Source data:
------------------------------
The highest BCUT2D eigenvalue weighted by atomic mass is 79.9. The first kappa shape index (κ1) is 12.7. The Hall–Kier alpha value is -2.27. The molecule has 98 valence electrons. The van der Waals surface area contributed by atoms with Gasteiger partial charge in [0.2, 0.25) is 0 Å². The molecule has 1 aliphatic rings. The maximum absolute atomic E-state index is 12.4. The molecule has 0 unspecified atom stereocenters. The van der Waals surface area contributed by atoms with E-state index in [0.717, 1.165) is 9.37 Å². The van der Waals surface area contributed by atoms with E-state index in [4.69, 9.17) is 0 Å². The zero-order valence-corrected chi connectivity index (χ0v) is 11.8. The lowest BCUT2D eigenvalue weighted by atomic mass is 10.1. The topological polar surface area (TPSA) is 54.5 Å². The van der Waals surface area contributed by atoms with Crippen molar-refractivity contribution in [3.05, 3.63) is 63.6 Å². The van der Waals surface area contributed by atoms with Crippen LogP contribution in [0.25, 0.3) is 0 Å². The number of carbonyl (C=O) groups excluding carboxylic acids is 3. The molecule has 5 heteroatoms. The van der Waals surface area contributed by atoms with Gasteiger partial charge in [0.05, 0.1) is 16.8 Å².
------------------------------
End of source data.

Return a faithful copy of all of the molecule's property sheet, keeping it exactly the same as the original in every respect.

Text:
The highest BCUT2D eigenvalue weighted by atomic mass is 79.9. The first kappa shape index (κ1) is 12.7. The Hall–Kier alpha value is -2.27. The molecule has 98 valence electrons. The van der Waals surface area contributed by atoms with Gasteiger partial charge in [0.2, 0.25) is 0 Å². The molecule has 1 aliphatic rings. The maximum absolute atomic E-state index is 12.4. The molecule has 0 unspecified atom stereocenters. The van der Waals surface area contributed by atoms with E-state index in [0.717, 1.165) is 9.37 Å². The van der Waals surface area contributed by atoms with E-state index in [4.69, 9.17) is 0 Å². The zero-order valence-corrected chi connectivity index (χ0v) is 11.8. The lowest BCUT2D eigenvalue weighted by atomic mass is 10.1. The topological polar surface area (TPSA) is 54.5 Å². The van der Waals surface area contributed by atoms with Crippen molar-refractivity contribution in [3.05, 3.63) is 63.6 Å². The van der Waals surface area contributed by atoms with Crippen LogP contribution in [0.25, 0.3) is 0 Å². The number of carbonyl (C=O) groups excluding carboxylic acids is 3. The molecule has 5 heteroatoms. The van der Waals surface area contributed by atoms with Gasteiger partial charge in [0.05, 0.1) is 16.8 Å².